Mt. Massive - Southwest Slopes
Climbing mountains is dangerous! Please read the Mountaineering Safety Page and make sure you have a map+compass and can use them effectively. A GPS or cell phone can be very helpful with navigation but you should still be able to use a map+compass in case your device stops working.
(WINTER) HOLD ON! If you don't have much high-elevation, winter climbing experience, be careful in your planning and take a partner. Even the "easy" 14ers (Quandary, Sherman, Grays & Torreys) can be deadly in winter.
|Difficulty:|| Class 2 |
Ski: Advanced, D6 / R3 / III
|Trailhead:||N. Halfmoon Creek|
|Total Gain:||3,950 feet|
|RT Length:||8.00 miles|
|USGS Quad.:||Mount Massive|
|County Sheriff:||Lake: 719-486-1249
|National Forest:||San Isabel|
|Wilderness Area:||Mount Massive|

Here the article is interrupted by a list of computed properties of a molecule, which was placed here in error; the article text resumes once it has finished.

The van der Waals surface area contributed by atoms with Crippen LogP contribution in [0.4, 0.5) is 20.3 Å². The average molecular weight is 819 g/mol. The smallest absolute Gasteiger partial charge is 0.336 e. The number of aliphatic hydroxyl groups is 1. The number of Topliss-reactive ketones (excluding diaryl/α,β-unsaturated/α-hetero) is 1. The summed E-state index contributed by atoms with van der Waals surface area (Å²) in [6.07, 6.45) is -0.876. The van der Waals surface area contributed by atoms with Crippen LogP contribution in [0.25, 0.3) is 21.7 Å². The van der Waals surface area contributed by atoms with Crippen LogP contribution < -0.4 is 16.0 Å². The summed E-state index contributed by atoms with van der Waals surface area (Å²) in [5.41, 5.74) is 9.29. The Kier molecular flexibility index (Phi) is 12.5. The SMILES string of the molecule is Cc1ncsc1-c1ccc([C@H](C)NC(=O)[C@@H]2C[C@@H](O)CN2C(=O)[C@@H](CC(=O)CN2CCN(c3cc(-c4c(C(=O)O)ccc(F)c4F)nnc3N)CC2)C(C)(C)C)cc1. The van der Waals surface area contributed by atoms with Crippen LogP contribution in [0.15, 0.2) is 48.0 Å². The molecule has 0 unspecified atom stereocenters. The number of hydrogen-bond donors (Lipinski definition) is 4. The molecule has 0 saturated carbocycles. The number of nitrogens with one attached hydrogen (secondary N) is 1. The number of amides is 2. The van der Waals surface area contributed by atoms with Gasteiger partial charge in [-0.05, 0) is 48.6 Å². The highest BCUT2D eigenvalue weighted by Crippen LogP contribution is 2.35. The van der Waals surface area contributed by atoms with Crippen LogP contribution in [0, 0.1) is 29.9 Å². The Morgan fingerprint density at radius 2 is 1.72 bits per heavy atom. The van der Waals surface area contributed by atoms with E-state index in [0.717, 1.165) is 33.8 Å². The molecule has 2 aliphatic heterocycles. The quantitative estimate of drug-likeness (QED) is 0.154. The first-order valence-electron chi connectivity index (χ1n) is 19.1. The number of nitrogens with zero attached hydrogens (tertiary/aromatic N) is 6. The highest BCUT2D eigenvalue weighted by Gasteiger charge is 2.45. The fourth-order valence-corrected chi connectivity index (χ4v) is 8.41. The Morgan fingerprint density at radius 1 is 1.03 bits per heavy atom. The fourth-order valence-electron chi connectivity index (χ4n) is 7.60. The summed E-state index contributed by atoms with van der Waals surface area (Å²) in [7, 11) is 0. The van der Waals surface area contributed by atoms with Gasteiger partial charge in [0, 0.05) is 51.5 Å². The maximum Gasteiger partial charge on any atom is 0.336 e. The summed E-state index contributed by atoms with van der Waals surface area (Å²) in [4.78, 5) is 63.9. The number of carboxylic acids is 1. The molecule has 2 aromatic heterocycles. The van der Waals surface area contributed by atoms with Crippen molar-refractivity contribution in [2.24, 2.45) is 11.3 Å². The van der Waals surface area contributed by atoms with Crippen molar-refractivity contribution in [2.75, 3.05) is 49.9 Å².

From U.S. 24 just south of Leadville, turn onto Colorado 300 and cross the railroad tracks. Drive 0.7 mile and turn left onto County Road 11 toward the Halfmoon Creek. After another 1.2 miles, turn right on the dirt road to Halfmoon Creek. Drive on the good dirt road (except for the usual washboard and potholes) for 5.3 miles to the Mt. Massive parking area on the right. Drive another 2 miles on the now rugged, 4WD road to a small junction. Continue straight - do not turn left on Forest Road 110J. If you have 4WD and good clearance, drive another 0.5 mile to the small, marked trailhead on the right.